So I’m convinced, winning the SK and playing South for the DA (or a favourable spade layout) is about a 2-to-1 favourite (I’ve crunched some numbers, covering all the cases this time, and I reckon it’s more like 11-to-5, allowing for vacant places)

      Reply
  • 5. khokan  |  May 8, 2009 at 12:55 pm

    Harking back to the theme of the previous post, ducking the SK seems to be the “aesthetic” line, whereas winning and playing a diamond to the K seems twice as likely to succeed, sympathetic team mates, notwithstanding. Winning also works when north holds J9 tight in spades and AQ of diamonds.

    Reply
    • 6. cathychua  |  May 8, 2009 at 1:28 pm

      Yes, quite right, there is an aesthetic consideration here, isn’t there?

      Reply
    • 7. Jonathan Mestel  |  May 8, 2009 at 6:41 pm

      Yes, sorry, I miscounted my tricks forgetting that playing SK
      actually wins one! Seduced again by the muse of illusive
      brilliance…J

      Reply
      • 8. Jonathan Mestel  |  May 8, 2009 at 6:42 pm

        I meant elusive, but illusive isn’t bad either.

        Reply
  • 9. Jonathan  |  May 7, 2009 at 9:02 pm

    Well, I suppose I’ll duck, playing for 5+spades, DQ with S, DA with North if necessary. If he’d doubled with SAQ9x xxx Qxx xxx – well I’m sure I have sympathetic teammates…

    Reply
  • 10. Ben Thompson  |  May 7, 2009 at 7:42 pm

    Presumably South is ducking the SJ

    The ways to go down are
    a) win the SK, play a diamond to the K losing to the A and get another spade through to lose the next 4 spade tricks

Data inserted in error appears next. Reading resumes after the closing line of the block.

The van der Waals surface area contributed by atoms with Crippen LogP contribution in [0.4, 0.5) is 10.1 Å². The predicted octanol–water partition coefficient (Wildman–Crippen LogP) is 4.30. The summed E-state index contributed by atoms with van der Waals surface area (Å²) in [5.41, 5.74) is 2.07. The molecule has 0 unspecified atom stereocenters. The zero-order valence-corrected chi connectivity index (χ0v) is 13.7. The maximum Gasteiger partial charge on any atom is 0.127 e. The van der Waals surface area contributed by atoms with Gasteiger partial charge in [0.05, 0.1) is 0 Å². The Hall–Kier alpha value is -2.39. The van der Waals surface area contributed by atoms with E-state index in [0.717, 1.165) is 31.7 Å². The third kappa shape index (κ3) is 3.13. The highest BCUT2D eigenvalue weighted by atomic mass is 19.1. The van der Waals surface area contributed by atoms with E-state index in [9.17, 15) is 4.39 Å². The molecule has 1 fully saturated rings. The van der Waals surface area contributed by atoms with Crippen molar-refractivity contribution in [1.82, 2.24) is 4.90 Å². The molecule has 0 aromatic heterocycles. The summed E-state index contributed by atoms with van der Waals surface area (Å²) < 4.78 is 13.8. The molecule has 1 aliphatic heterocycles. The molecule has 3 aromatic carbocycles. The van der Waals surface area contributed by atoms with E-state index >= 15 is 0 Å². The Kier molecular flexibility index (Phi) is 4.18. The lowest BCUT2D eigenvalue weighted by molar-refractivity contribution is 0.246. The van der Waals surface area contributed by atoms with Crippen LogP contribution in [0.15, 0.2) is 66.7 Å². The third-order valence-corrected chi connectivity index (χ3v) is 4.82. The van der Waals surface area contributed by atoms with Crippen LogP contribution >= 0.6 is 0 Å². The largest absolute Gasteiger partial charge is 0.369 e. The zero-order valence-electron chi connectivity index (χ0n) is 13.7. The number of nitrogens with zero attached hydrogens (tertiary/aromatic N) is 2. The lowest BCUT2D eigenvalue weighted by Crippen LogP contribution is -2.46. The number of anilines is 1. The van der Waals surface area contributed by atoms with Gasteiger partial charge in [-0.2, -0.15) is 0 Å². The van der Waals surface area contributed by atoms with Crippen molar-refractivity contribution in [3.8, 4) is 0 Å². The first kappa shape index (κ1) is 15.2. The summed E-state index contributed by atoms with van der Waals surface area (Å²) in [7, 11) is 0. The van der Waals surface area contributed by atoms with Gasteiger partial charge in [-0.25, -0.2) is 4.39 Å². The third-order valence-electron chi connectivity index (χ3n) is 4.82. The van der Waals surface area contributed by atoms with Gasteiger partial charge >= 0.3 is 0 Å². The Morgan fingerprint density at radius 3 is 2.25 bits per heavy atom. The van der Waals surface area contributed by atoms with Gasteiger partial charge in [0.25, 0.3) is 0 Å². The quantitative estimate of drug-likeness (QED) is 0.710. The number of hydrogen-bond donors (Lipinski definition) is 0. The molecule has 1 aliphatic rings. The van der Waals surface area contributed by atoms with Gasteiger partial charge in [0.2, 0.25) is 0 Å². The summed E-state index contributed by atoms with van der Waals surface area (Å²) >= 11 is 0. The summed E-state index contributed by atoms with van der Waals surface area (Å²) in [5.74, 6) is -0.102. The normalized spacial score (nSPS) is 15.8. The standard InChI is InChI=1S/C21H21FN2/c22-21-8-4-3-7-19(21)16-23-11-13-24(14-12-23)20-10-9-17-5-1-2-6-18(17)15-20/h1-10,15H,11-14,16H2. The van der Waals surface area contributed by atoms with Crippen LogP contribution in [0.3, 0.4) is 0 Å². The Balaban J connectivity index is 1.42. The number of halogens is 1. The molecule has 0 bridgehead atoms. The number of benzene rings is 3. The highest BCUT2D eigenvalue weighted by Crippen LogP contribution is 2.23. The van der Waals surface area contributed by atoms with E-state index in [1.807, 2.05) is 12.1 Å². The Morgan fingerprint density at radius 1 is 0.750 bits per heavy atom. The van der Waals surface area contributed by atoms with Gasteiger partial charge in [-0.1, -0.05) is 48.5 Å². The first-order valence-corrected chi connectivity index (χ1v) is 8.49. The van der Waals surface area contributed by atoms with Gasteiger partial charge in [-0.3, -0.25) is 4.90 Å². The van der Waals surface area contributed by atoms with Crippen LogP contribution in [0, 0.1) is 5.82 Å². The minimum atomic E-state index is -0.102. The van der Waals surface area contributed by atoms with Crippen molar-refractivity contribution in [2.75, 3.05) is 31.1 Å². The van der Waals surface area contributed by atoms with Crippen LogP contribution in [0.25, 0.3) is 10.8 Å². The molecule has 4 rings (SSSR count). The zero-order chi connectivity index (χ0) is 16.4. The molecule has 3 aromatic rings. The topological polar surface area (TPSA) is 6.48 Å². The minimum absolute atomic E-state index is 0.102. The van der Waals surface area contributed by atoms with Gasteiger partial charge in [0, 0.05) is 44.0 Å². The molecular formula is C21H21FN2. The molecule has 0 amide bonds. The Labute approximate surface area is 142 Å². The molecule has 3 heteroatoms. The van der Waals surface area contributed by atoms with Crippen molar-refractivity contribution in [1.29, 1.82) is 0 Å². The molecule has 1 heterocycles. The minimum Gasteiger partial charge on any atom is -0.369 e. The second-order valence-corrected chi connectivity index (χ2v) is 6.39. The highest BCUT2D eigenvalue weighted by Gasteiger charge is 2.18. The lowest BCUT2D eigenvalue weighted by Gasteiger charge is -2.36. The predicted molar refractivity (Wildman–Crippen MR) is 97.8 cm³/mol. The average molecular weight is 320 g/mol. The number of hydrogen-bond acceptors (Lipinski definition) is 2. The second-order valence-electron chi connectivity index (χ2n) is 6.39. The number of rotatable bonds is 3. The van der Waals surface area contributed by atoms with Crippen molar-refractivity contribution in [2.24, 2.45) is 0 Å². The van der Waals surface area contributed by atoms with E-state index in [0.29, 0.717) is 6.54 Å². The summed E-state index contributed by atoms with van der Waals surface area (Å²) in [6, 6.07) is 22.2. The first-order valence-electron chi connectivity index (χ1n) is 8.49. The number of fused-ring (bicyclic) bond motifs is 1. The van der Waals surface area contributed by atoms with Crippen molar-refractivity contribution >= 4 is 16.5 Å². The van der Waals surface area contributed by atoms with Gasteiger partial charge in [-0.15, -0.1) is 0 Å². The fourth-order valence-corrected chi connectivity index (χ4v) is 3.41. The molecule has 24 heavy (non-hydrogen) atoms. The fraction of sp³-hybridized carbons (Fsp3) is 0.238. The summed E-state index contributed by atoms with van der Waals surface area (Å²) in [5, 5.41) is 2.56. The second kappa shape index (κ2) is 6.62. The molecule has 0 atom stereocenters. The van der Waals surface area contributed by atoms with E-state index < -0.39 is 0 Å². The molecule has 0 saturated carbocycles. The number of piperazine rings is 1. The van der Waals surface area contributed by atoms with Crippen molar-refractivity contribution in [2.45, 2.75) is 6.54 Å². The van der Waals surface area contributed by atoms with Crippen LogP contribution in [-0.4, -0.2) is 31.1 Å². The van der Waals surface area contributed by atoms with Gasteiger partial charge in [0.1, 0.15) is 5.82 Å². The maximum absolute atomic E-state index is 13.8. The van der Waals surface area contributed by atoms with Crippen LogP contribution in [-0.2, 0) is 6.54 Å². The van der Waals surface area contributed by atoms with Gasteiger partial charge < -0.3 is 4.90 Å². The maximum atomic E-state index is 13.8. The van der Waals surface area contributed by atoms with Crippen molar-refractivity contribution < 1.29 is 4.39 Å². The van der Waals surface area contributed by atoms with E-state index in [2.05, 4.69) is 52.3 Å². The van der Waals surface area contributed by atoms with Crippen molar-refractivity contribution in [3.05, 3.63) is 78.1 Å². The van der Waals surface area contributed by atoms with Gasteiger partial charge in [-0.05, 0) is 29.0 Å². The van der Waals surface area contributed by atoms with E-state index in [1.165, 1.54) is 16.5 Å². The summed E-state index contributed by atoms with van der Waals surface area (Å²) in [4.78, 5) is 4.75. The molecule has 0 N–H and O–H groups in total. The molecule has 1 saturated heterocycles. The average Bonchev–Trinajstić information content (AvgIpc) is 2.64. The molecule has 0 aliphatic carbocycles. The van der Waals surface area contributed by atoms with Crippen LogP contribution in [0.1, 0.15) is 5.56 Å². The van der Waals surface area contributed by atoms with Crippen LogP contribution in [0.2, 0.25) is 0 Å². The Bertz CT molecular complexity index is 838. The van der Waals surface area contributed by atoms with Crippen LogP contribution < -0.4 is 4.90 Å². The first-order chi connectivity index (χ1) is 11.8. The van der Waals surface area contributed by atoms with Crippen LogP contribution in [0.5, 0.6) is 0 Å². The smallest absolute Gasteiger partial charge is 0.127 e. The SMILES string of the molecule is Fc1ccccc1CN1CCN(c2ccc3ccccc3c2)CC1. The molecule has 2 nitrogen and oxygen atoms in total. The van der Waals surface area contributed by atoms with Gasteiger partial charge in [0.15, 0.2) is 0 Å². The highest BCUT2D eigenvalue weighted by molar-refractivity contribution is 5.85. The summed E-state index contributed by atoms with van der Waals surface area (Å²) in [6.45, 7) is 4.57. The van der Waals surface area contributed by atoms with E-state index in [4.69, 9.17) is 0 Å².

b) wise to this problem, duck the spade, get a spade continuation, and eventually play a diamond to the J … except RHO hops the A and cashes his spade winners

    How to decide?

    There’s no serious indication about points from the auction. I go on vacant places. North has more spaces than South left, so he’s more likely to hold any given outstanding card – particularly the DA.

    So I go down via method (a). That is, I unaesthetically win the SK, cash 4 clubs ending on the board in case someone is tired or silly, then lead a diamond to the K.

    Of course, I’m a lucky guy so spades are 6-1 for me.

    Reply
    • 11. Ben Thompson  |  May 8, 2009 at 1:10 pm

      Rereading my post, I realise I’ve been completely obtuse in stating what I do. IF I want to go down, I win the SK etc.

      if I want to make (which, by and large I do), I play North for the DA for the reason I gave, which means I duck the SK and play diamonds by playing to the J.

      Reply
  • 12. khokan  |  May 7, 2009 at 12:47 pm

    Firstly, I’d treat the west hand as a balanced 20 count.

    Assuming the spades aren’t blocked eg north doesn’t holds J9 in spades, then:

    Winning the SK wins when south holds the DA.

    Ducking wins when south holds the DQ and north holds the DA.

    The edge in winning the SK comes when south holds both the DA and DQ.

    Therefore, I win the SK, go to dummy with a club and play a diamond to the king – I can’t see that holding the DA or DQ would have much influence on whether south doubles, so both these holdings are equally likely, to me.

    Reply